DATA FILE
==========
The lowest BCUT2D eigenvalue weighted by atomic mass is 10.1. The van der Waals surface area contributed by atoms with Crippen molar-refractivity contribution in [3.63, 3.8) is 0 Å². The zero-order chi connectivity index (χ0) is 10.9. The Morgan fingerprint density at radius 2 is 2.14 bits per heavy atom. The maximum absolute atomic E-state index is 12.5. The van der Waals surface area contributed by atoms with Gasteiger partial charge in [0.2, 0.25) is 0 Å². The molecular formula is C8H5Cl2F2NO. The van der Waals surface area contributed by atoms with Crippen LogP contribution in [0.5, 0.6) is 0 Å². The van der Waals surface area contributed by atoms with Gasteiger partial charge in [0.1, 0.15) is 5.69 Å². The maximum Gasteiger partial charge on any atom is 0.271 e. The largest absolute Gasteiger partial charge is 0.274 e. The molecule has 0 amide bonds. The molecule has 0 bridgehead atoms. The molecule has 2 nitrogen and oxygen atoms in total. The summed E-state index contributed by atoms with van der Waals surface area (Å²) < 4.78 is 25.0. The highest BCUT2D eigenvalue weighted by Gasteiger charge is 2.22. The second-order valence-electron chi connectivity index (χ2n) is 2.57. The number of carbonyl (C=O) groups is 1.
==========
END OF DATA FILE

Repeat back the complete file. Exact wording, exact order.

The lowest BCUT2D eigenvalue weighted by atomic mass is 10.1. The van der Waals surface area contributed by atoms with Crippen molar-refractivity contribution in [3.63, 3.8) is 0 Å². The zero-order chi connectivity index (χ0) is 10.9. The Morgan fingerprint density at radius 2 is 2.14 bits per heavy atom. The maximum absolute atomic E-state index is 12.5. The van der Waals surface area contributed by atoms with Gasteiger partial charge in [0.2, 0.25) is 0 Å². The molecular formula is C8H5Cl2F2NO. The van der Waals surface area contributed by atoms with Crippen LogP contribution in [0.5, 0.6) is 0 Å². The van der Waals surface area contributed by atoms with Gasteiger partial charge in [0.1, 0.15) is 5.69 Å². The maximum Gasteiger partial charge on any atom is 0.271 e. The largest absolute Gasteiger partial charge is 0.274 e. The molecule has 0 amide bonds. The molecule has 0 bridgehead atoms. The molecule has 2 nitrogen and oxygen atoms in total. The summed E-state index contributed by atoms with van der Waals surface area (Å²) < 4.78 is 25.0. The highest BCUT2D eigenvalue weighted by Gasteiger charge is 2.22. The second-order valence-electron chi connectivity index (χ2n) is 2.57. The number of carbonyl (C=O) groups is 1.